My first job out of college was writing publicity in Los Angeles. I sat in a bare office in Century City, grinding out bios of 12-year-old BMX bicycle racers, stiff-arming the creeping conviction that, at 22, my life was officially over.

The little speed demons were not expected to pause from their 540 barspins to write their own profiles, of course. Writing your own publicity was the realm of the amateur, of mimeographed church newsletters and bulletin board rummage sale announcements. A professional operation like the Bicycle Motocross League knew to hire a slick firm staffed with fresh Northwestern graduates such as myself to drape them in carefully crafted glory.

A sensible system which came to mind as I sat gaping, like the rest of the country, as Roseanne Barr’s reborn career imploded, along with ABC’s No. 1 new program, after the comedian sent a tweet suggesting former Obama adviser Valerie Jarrett is the progeny of an ape.

OPINION

Since many Americans seem clueless as to why this insult is different than any random cruelty, a bit of history:

The United States was founded as a slave-owning nation. Our Constitution was distorted to laud liberty while enabling bondage. But more than law is needed to own slaves. A slave-owner’s mentality is essential. Convincing yourself that others are your property based entirely on their skin color is an elaborate self-deception requiring the belief that slaves are in fact inferior, non-human. Roseanne said what every daughter of Dixie in 1850 believed to be true, based on God and science. After all, money was involved.

One of the most famous American TV stars publicly endorsing the slave-owner’s creed calls into question a century and a half of supposed racial progress. It’s as if she offered to buy Barack Obama’s daughters.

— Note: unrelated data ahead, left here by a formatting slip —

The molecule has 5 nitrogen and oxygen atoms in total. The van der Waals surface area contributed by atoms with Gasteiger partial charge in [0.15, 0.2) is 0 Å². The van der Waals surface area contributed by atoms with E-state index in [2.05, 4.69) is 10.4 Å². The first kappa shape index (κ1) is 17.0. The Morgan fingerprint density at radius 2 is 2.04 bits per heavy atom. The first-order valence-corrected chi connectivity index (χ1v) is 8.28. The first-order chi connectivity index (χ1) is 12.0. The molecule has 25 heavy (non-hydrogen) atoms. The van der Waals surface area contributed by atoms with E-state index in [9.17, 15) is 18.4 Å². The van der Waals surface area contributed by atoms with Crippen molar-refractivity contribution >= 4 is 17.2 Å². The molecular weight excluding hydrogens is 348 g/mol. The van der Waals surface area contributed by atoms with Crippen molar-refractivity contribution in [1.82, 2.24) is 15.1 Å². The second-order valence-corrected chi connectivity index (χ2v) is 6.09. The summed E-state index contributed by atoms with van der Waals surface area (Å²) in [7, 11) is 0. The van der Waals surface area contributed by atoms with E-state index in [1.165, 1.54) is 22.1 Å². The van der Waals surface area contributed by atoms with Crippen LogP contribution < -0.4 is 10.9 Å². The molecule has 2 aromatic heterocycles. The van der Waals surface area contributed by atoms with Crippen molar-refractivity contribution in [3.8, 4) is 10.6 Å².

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The surprise was not that she said it — social media is a whirlwind of slander. The surprise was that ABC canceled the show. If Barr’s comments were repugnant to supposed American values, ABC’s action is contrary to our core national principle: making money. Or perhaps I’m naive. “Roseanne” was expected to make $60 million in advertising revenue next season, which is what “Black Panther,” produced by Disney, ABC’s parent, earned the first eight hours of opening weekend. Maybe Disney is not spiking “Roseanne” so much as promoting “Black Panther 2.”

None of this would have been necessary had ABC contractually gagged its famously unstable star, requiring her to first email her rants to some low-paid recent NU grad to screen out any low racist bilge before tweeting.

Old school? Sure. Shutting up is an art form, one that has fallen into neglect. We are all our own press agents now, in an era when the president of the United States spatters his unfiltered id nightly over the nation. On cue he expressed outrage:

“Bob Iger of ABC called Valerie Jarrett to let her know that “ABC does not tolerate comments like those” made by Roseanne Barr. Gee, he never called President Donald J. Trump to apologize for the HORRIBLE statements made and said about me on ABC. Maybe I just didn’t get the call?”

That pitch was too slow and down the pipe for me to let it pass; I tweeted to the president, and world:

“Or maybe because any given “horrible” statement about Donald Trump tends to be true. So Roseanne Barr gets fired for her odious racism, while I can say Donald Trump is a liar, a bully, a fraud and most likely a traitor, and not only keep my job, but saying that sorta IS my job.”

That “most likely” was a two-word insurance policy to cover myself for the unimaginable possibility where Trump sues me for defaming his character, as if such a thing were possible.

The Roseanne lesson is not that we live in a racist nation. If you don’t know that, you’re not paying attention. The lesson is that communication is a skill everyone thinks they’re good at, but few have actually mastered, and some should leave it to professionals. Each new tweet by anyone with a name to besmirch and a job to lose is a straight razor placed against one’s own throat; it is important to scrape gently upward and not draw briskly across. Roseanne wouldn’t mow her own lawn — for that, she’d hire experts. But she wrote her own publicity, and the results speak for themselves.